Trump Warns Ethiopia of Egyptian Attack On Dam

25 Oct 2020

Ministers & Water Resources Ministers of Egypt, Ethiopia and Sudan in the White House in the discussing the Grand Ethiopian Renaissance Dam with Trump

Washington — President Donald Trump has voiced his concern about the failed talks on the building of the Grand Ethiopian Renaissance Dam (GERD) on the River Nile, saying he believes Egypt will launch an attack against it.

He blamed Ethiopia for ignoring a deal he had struck with Egypt.

“I had a deal done, and then they broke the deal. They can’t do that. So the deal was done. And it’s very dangerous situation because Egypt can’t be able to live that way, they will end up blowing the dam. And I said it! I said it loud and clear! They’ll blow up that dam,” Trump said in a call to Sudan and Israel leaders on a day when talks of restoration of relations of the African and Middle East country, was confirmed.

Ethiopia started building the GERD in 2011, while Egypt is concerned that the dam might affect its 55.5-billion-cubic-meter annual share of Nile water. Sudan has recently been raising similar concerns over the dam.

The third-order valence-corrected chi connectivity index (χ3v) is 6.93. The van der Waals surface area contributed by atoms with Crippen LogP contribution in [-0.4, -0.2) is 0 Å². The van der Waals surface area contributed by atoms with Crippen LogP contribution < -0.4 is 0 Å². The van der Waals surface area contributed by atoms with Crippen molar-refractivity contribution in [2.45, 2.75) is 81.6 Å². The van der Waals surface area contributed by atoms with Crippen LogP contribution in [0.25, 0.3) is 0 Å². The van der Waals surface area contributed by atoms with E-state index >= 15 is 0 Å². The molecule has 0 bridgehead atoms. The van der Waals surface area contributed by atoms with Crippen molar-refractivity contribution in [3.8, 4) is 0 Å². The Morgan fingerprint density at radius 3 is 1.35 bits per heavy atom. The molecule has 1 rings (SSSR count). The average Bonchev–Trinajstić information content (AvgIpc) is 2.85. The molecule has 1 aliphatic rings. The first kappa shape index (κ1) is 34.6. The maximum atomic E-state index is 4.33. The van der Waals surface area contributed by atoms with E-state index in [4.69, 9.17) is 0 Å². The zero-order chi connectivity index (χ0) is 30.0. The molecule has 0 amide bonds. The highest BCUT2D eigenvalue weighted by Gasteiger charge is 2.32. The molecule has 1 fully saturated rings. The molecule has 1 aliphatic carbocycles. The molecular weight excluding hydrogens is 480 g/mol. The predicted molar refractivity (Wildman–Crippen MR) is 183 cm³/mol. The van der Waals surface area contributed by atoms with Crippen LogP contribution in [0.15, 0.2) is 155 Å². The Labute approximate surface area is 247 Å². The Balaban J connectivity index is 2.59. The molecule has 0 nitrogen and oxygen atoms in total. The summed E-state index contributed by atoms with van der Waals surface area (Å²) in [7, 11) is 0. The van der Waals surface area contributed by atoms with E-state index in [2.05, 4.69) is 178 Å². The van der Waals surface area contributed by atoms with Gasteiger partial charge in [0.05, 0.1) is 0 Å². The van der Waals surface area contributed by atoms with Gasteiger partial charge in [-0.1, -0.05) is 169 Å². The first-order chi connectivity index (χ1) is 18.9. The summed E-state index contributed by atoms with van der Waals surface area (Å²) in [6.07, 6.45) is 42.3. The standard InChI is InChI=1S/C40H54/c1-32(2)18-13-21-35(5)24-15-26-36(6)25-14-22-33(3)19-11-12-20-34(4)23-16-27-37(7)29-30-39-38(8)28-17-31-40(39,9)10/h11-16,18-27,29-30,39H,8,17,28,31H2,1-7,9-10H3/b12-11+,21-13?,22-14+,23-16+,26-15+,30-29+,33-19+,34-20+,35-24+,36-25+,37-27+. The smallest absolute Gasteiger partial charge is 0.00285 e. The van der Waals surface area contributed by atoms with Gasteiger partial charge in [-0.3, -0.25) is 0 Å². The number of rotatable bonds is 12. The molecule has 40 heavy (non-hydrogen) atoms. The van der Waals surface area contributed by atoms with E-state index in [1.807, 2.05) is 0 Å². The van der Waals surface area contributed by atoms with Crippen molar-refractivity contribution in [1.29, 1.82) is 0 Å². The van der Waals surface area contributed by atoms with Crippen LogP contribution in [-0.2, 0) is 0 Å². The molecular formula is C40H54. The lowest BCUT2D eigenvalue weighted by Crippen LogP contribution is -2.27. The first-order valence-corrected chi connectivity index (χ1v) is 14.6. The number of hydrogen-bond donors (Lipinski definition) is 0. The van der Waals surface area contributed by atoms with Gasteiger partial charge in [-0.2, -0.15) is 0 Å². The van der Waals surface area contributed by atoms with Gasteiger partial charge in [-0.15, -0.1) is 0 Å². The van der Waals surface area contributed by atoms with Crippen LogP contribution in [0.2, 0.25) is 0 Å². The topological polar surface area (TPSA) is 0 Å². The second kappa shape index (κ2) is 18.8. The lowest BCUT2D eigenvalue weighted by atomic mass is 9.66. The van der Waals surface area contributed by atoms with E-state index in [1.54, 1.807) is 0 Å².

Over the past few years, tripartite talks on the rules of filling and operating the GERD have been fruitless, including those hosted by Washington and recently by the African Union.

Ethiopia started diverting the flow of the River Nile in 2013 in preparation for the $4.2bn hydroelectric dam. The Blue Nile is one of two major tributaries of the Nile.

The Grand Ethiopian Renaissance Dam is set to be Africa’s largest, and should produce 6,000 megawatts.

Trump made the remarks Friday as he announced Sudan and Israel had agreed to normalize relations.

“HUGE win today for the United States and for peace in the world. Sudan has agreed to a peace and normalization agreement with Israel,” Trump said in a tweet.

“With the United Arab Emirates and Bahrain, that’s THREE Arab countries to have done so in only a matter of weeks. More will follow!”

Earlier, Trump formally informed Congress the US will remove Sudan from the US list of State Sponsors of Terrorism. The action frees Sudan from US sanctions, and is in response to Sudan making payment of $335-million for US victims of terror attacks.

Originally published in The Independent